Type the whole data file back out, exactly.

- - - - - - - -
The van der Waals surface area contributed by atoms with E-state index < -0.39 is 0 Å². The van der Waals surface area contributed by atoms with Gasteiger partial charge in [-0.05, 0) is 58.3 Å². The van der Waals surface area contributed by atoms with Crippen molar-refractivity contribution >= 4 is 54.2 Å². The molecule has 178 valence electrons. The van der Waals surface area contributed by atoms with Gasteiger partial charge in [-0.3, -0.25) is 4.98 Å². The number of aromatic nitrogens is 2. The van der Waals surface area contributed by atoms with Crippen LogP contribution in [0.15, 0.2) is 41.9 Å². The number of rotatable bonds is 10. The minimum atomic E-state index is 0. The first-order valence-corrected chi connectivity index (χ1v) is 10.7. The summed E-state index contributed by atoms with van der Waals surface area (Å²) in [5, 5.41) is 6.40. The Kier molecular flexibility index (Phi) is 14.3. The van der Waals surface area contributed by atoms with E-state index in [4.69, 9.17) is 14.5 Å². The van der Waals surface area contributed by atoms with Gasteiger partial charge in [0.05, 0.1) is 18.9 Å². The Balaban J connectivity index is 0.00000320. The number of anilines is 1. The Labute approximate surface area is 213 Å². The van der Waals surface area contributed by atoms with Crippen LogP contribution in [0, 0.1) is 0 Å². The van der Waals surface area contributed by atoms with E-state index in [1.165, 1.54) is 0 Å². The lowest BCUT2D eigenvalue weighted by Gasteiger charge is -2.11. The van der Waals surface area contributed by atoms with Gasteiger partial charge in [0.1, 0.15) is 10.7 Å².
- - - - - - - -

The van der Waals surface area contributed by atoms with E-state index < -0.39 is 0 Å². The van der Waals surface area contributed by atoms with Gasteiger partial charge in [-0.05, 0) is 58.3 Å². The van der Waals surface area contributed by atoms with Crippen molar-refractivity contribution >= 4 is 54.2 Å². The molecule has 178 valence electrons. The van der Waals surface area contributed by atoms with Gasteiger partial charge in [-0.3, -0.25) is 4.98 Å². The number of aromatic nitrogens is 2. The van der Waals surface area contributed by atoms with Crippen LogP contribution in [0.15, 0.2) is 41.9 Å². The number of rotatable bonds is 10. The minimum atomic E-state index is 0. The first-order valence-corrected chi connectivity index (χ1v) is 10.7. The summed E-state index contributed by atoms with van der Waals surface area (Å²) in [5, 5.41) is 6.40. The Kier molecular flexibility index (Phi) is 14.3. The van der Waals surface area contributed by atoms with E-state index in [4.69, 9.17) is 14.5 Å². The van der Waals surface area contributed by atoms with Gasteiger partial charge in [0.05, 0.1) is 18.9 Å². The Balaban J connectivity index is 0.00000320. The number of anilines is 1. The Labute approximate surface area is 213 Å². The van der Waals surface area contributed by atoms with Crippen LogP contribution in [0, 0.1) is 0 Å². The van der Waals surface area contributed by atoms with E-state index in [1.165, 1.54) is 0 Å². The lowest BCUT2D eigenvalue weighted by Gasteiger charge is -2.11. The van der Waals surface area contributed by atoms with Gasteiger partial charge in [0.1, 0.15) is 10.7 Å².